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Before initiating drug combination assays, the MIC values for both compounds were determined against Shigella (Sf2457T), Salmonella (St14028), and E. coli (EcDH5a) isolates. Standard checkerboard titration method using isobolograms was used to study the in vitro interaction between Tebipenem and azithromycin, ciprofloxacin, ceftriaxone, mecillinam and an LpxC inhibitor. 20 μM moxifloxacin was used as negative control (100% bacterial growth inhibition) in one column and DMSO as positive control (100% bacterial growth). A total of 25 µl of 1 × 106 CFU/mL bacterial culture was added to each well of a 384-well plate (μClear; Greiner Bio‐One). Plates were incubated overnight at 37 °C. Next, 10 µl of resazurin were added and plates were incubated at room temperature for 3 hr. Bacterial growth inhibition was measured by fluorescence in a Envision plate reader (PerkinElmer). All assays were performed in duplicate. Combination studies with clinical isolates were performed in 96-well plates (Greiner) adding 200 μl of 1 × 106 CFU/mL bacterial culture and following the same checkboard titration method as described above. The range of final working concentrations of each antimicrobial was adjusted based on the MIC of each selected organism.

MICs were determined for drug A and drug B alone and in combination. The MIC of both drugs in combination were expressed as fractions of the MIC of the drug alone normalised to 1, which represented the Fractional Inhibitory Concentration (FIC). The sum of FIC was expressed using the following equation: FIC = (MIC of drug A in combination / MIC of drug A alone) + (MIC of drug B in combination / MIC of drug B alone) (Le Minh et al., 2015; Petersen et al., 2006; Hall et al., 1983; European Committee for Antimicrobial Susceptibility Testing (EUCAST) of the European Society of Clinical Microbiology and Infectious Dieases (ESCMID), 2000).

Extrapolation of orapenem doses approved in paediatric population to other animal species

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Pharmacokinetic parameters of Orapenem in paediatric population at the approved doses (4–6 mg/kg, bid) were obtained from Sato et al. and pharmacokinetic parameters in rats were generated in house (Sato et al., 2008). Information regarding Orapenem oral bioavailability was extracted from Kijima et al. (Sato et al., 2008). For the calculation of Tebipenem pharmacokinetic behaviour in different animal species (i.e. mouse and piglet) conserved intrinsic clearance (CLint) and distribution volume (Vss) across the different animal species were assumed. A mono-compartmental pharmacokinetic (PK) model was used for PK simulation using matlab simbiology software (Hosseini et al., 2018). The equivalent doses in the different animal species were calculated using Tebipenem free drug t/MIC as comparable parameter.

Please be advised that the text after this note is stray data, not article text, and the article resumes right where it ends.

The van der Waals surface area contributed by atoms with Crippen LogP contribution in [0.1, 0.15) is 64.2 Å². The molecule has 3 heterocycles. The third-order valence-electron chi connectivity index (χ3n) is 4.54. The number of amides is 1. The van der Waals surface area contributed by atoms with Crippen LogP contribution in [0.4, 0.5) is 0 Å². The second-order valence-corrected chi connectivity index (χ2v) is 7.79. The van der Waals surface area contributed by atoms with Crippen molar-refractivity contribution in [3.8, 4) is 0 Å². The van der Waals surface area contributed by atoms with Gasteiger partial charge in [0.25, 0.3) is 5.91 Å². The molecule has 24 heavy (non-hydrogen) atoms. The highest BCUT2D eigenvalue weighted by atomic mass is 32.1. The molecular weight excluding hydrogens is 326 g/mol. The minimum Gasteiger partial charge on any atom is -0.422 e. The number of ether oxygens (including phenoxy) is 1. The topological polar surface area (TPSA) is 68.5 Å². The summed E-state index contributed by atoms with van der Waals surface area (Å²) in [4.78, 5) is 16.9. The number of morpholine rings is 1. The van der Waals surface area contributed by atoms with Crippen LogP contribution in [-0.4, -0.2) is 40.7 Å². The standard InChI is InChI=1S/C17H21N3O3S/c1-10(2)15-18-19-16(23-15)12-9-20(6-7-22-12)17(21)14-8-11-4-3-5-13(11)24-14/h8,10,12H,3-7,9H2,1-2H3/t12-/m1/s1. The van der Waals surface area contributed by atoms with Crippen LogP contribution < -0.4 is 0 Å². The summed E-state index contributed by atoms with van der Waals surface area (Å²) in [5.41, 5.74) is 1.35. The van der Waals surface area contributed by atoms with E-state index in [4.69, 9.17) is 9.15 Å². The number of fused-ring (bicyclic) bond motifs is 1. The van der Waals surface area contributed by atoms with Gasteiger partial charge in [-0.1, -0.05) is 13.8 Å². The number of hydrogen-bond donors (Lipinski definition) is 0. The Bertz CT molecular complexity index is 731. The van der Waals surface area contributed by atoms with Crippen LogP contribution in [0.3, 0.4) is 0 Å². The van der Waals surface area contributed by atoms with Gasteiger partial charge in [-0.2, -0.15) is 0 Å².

In vivo pharmacokinetic analysis in mice

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All mice experiments were performed in female C57 mice obtained from Charles River Laboratories, (Wilmington, MA) and housed in cages in groups of three animals with water and food ad libitum. Animals were acclimated for 7 days prior to infection. At the beginning of the experiment the mice weighed between 20 and 30 g. Tebipenem was dissolved in 20% Encapsine (Sigma Aldrich), 5% DMSO (Sigma Aldrich) in saline solution (Sigma Aldrich) at 0.5 mg/ml for intravenous administration and in 1% Methylcellulose (Sigma Aldrich) in water at 5 mg/ml for oral administration. Tebipenem pivoxil was dissolved in 1% (w/v) Methylcellulose (Sigma Aldrich) in water at 5 mg/ml for oral administration.